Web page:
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Biden Considers Student Loan Forgiveness

President Biden appears to be more open to offering student loan forgiveness ahead of the November elections. However, the move is not guaranteed. As an alternative, the president could continue the current moratorium on student loan payments and interest.

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A shift in stance influenced by political realities.

President Biden has long expressed support for $10,000 of student loan forgiveness but has not wanted to use executive action to do it. With a divided Congress unlikely to take up legislation on the issue, the November midterm elections fast approaching, and shaky presidential approval numbers (down 21 points from a year ago among younger voters), the president has recently indicated a greater openness to forgiving loans via executive action. However, Biden also has other political considerations, such as the impact forgiveness would have on inflation and the possibility of alienating voters opposed to the policy.

Forgiveness would likely be limited and means-tested.

Any action Biden takes would only impact federal government student loans (not private), but the $1.7 trillion in outstanding student debt is nearly all federal. According to the Department of Education (DoEd), 43.4 million Americans have student loan debt with an average balance of $37,113. There have been calls for the president to offer $50,000 in forgiveness, but data indicates that this would disproportionately benefit high earners (as can be seen in the chart). Biden appears to favor $10,000 of forgiveness, potentially with a $125,000 income cap. Eligibility may also be limited to undergraduate loans. Finally, we’d note that a provision of the 2021 American Rescue Plan exempts federal, state, institutional, and private student loan forgiveness from federal income taxes through the end of 2025.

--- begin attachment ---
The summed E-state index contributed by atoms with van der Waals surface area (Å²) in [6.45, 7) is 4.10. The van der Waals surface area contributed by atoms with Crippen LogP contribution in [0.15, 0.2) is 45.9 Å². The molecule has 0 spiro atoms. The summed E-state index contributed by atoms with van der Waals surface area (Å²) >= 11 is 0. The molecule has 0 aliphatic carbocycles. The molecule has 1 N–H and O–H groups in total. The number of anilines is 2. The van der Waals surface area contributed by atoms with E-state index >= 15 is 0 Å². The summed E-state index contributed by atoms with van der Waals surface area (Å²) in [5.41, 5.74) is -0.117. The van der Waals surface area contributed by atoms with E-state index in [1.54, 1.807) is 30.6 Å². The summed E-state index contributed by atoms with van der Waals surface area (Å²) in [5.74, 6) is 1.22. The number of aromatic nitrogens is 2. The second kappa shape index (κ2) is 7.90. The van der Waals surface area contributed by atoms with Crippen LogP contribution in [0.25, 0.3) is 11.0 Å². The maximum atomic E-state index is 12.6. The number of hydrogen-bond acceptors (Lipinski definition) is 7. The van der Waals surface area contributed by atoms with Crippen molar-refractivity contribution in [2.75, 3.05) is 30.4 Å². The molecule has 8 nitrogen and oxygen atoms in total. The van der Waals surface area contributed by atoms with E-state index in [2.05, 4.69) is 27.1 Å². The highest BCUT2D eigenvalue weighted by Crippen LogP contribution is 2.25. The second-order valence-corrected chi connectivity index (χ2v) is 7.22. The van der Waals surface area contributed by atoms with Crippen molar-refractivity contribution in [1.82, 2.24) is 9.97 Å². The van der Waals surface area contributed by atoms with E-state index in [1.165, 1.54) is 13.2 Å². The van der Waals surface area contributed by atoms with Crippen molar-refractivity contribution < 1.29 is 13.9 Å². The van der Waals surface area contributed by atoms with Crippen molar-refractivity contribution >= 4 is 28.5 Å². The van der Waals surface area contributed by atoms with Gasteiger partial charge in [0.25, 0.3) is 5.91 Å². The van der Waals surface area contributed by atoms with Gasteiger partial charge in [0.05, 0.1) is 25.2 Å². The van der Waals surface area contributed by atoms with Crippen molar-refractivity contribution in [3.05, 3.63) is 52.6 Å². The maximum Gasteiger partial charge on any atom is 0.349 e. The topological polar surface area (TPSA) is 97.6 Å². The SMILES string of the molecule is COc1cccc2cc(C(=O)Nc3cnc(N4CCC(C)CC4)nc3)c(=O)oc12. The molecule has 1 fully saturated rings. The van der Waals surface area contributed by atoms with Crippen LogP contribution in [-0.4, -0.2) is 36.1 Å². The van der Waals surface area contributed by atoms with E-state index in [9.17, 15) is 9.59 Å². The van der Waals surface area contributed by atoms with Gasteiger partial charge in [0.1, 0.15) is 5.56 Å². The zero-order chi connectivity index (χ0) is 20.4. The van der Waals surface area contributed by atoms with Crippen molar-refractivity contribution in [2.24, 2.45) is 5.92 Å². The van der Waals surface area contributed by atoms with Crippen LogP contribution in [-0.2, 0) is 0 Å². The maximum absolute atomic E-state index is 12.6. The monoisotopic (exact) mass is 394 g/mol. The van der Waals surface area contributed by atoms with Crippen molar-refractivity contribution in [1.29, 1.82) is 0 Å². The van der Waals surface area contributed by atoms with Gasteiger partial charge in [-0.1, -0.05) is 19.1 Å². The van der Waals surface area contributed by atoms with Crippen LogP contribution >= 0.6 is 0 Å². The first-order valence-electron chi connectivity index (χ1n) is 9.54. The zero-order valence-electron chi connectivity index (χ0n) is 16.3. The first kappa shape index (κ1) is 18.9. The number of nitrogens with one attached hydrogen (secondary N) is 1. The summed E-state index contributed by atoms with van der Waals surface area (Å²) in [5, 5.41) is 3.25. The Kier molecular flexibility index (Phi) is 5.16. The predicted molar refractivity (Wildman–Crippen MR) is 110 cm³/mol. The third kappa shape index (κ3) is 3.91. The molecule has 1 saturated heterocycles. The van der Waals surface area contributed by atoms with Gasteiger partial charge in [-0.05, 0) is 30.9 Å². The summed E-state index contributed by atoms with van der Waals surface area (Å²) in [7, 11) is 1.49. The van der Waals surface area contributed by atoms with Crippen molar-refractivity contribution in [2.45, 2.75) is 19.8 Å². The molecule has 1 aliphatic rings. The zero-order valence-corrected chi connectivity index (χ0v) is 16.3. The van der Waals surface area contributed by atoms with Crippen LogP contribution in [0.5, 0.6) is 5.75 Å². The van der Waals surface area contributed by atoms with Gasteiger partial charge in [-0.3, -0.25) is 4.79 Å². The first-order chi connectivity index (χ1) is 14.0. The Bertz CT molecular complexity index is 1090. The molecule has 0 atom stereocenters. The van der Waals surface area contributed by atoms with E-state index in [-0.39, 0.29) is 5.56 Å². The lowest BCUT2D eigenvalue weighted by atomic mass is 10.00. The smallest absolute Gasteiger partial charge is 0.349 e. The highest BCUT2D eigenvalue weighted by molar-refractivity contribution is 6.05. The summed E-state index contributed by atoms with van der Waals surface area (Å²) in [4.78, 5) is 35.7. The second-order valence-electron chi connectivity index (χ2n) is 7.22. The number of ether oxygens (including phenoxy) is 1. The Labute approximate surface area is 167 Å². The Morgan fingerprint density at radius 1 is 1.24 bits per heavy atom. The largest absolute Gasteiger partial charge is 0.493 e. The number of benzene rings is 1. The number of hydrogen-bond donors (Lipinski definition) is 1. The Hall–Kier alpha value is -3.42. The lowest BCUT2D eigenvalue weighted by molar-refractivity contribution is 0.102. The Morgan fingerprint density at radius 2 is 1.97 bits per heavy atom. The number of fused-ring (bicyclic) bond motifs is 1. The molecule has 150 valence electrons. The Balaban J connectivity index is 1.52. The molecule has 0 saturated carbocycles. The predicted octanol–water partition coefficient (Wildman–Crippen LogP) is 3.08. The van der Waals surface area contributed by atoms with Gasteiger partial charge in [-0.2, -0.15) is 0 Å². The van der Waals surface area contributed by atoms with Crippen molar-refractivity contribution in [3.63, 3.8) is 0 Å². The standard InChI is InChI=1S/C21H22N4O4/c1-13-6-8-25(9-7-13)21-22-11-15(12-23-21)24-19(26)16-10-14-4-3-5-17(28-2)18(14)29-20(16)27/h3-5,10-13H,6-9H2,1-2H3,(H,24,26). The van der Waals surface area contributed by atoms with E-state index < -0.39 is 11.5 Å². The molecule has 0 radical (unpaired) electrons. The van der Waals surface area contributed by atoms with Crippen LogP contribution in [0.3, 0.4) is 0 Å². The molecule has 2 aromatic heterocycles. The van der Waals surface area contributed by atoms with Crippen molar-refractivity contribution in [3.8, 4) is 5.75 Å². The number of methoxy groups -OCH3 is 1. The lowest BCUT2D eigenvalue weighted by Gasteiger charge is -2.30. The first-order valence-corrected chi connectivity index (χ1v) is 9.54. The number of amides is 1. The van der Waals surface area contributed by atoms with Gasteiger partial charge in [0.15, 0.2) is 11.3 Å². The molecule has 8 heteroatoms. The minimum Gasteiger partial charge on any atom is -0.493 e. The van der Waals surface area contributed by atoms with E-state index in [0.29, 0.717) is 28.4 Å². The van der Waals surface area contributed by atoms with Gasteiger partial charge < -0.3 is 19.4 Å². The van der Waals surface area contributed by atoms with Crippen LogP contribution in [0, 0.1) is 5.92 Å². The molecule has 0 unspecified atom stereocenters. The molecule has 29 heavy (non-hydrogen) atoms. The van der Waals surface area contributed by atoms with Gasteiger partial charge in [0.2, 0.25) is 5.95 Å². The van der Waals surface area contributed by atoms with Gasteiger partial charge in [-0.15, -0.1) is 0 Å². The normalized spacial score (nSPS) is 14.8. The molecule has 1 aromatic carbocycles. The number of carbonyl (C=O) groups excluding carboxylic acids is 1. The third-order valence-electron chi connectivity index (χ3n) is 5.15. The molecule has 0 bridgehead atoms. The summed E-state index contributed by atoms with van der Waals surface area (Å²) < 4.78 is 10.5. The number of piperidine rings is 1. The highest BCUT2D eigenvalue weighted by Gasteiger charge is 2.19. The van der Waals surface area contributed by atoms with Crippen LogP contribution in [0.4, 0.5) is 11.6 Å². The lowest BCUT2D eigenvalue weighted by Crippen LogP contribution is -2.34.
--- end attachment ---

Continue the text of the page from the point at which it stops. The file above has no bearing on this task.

According to the group Committee for a Responsible Federal Budget (CRFB), the highest earners would get the greatest financial benefit from student loan cancelation. (June 2021)

Executive action could lead to legal challenges or red tape.

Biden has two forgiveness options: issue an executive order or direct the Department of Education to change its repayment rules. The first would likely face legal challenges as the president’s authority to act via executive action is questionable. If it did stand up in court, forgiveness would apply only to existing borrowers with no guarantee that future administrations would continue the policy. The second option would require working through the rules process to modify income-based repayment programs—which could take years to implement.

Extending the payment moratorium is a fallback option.

An executive action to forgive loans could come at any time but would most likely coincide with the August 31 expiration of a pandemic-era moratorium on payments of federal student loans and interest. As an alternative to offering loan forgiveness, that moratorium could be extended beyond August 31. This would provide some relief to younger voters while deflecting accusations of providing a handout or contributing to inflation. We’ll be keeping an eye on the politics, economics, and mechanics of the developing situation.


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